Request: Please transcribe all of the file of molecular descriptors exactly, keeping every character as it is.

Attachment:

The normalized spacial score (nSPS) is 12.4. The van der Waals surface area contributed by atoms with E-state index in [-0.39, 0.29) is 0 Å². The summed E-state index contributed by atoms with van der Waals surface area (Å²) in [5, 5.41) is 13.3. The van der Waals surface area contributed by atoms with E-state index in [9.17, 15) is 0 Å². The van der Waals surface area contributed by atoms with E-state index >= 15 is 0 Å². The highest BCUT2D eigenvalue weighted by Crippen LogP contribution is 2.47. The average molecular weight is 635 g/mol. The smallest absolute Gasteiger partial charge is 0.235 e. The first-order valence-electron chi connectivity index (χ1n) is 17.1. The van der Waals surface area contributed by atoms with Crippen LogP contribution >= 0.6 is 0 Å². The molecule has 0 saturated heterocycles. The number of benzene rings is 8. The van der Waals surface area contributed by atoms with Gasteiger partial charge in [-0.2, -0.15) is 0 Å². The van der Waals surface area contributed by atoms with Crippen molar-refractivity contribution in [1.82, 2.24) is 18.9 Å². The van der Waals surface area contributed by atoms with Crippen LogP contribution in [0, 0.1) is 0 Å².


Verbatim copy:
The normalized spacial score (nSPS) is 12.4. The van der Waals surface area contributed by atoms with E-state index in [-0.39, 0.29) is 0 Å². The summed E-state index contributed by atoms with van der Waals surface area (Å²) in [5, 5.41) is 13.3. The van der Waals surface area contributed by atoms with E-state index in [9.17, 15) is 0 Å². The van der Waals surface area contributed by atoms with E-state index >= 15 is 0 Å². The highest BCUT2D eigenvalue weighted by Crippen LogP contribution is 2.47. The average molecular weight is 635 g/mol. The smallest absolute Gasteiger partial charge is 0.235 e. The first-order valence-electron chi connectivity index (χ1n) is 17.1. The van der Waals surface area contributed by atoms with Crippen LogP contribution >= 0.6 is 0 Å². The molecule has 0 saturated heterocycles. The number of benzene rings is 8. The van der Waals surface area contributed by atoms with Gasteiger partial charge in [-0.2, -0.15) is 0 Å². The van der Waals surface area contributed by atoms with Crippen molar-refractivity contribution in [1.82, 2.24) is 18.9 Å². The van der Waals surface area contributed by atoms with Crippen LogP contribution in [0, 0.1) is 0 Å².